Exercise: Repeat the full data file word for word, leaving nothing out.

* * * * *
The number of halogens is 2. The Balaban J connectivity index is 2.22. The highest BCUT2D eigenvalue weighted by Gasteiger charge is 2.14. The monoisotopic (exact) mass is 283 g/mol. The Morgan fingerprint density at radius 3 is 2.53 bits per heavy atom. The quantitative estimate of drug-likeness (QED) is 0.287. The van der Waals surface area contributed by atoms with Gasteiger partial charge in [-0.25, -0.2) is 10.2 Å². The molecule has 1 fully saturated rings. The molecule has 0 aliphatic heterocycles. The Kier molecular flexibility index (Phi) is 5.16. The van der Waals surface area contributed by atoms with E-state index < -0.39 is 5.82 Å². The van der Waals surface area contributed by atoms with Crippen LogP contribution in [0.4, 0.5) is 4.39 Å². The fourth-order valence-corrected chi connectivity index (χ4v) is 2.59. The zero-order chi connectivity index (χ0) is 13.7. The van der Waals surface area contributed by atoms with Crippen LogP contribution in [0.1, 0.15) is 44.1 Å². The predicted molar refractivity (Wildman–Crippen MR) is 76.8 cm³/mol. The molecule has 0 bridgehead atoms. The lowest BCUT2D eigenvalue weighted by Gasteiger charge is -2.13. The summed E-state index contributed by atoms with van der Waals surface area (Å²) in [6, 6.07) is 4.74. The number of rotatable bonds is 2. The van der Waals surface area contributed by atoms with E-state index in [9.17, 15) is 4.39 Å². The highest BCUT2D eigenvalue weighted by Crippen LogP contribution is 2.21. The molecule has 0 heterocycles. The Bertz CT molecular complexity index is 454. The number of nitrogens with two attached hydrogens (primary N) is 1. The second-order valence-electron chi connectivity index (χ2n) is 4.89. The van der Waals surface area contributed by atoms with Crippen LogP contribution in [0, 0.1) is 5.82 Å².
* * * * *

The number of halogens is 2. The Balaban J connectivity index is 2.22. The highest BCUT2D eigenvalue weighted by Gasteiger charge is 2.14. The monoisotopic (exact) mass is 283 g/mol. The Morgan fingerprint density at radius 3 is 2.53 bits per heavy atom. The quantitative estimate of drug-likeness (QED) is 0.287. The van der Waals surface area contributed by atoms with Gasteiger partial charge in [-0.25, -0.2) is 10.2 Å². The molecule has 1 fully saturated rings. The molecule has 0 aliphatic heterocycles. The Kier molecular flexibility index (Phi) is 5.16. The van der Waals surface area contributed by atoms with E-state index < -0.39 is 5.82 Å². The van der Waals surface area contributed by atoms with Crippen LogP contribution in [0.4, 0.5) is 4.39 Å². The fourth-order valence-corrected chi connectivity index (χ4v) is 2.59. The zero-order chi connectivity index (χ0) is 13.7. The van der Waals surface area contributed by atoms with Crippen LogP contribution in [0.1, 0.15) is 44.1 Å². The predicted molar refractivity (Wildman–Crippen MR) is 76.8 cm³/mol. The molecule has 0 bridgehead atoms. The lowest BCUT2D eigenvalue weighted by Gasteiger charge is -2.13. The summed E-state index contributed by atoms with van der Waals surface area (Å²) in [6, 6.07) is 4.74. The number of rotatable bonds is 2. The van der Waals surface area contributed by atoms with E-state index in [9.17, 15) is 4.39 Å². The highest BCUT2D eigenvalue weighted by Crippen LogP contribution is 2.21. The molecule has 0 heterocycles. The Bertz CT molecular complexity index is 454. The number of nitrogens with two attached hydrogens (primary N) is 1. The second-order valence-electron chi connectivity index (χ2n) is 4.89. The van der Waals surface area contributed by atoms with Crippen LogP contribution in [0, 0.1) is 5.82 Å².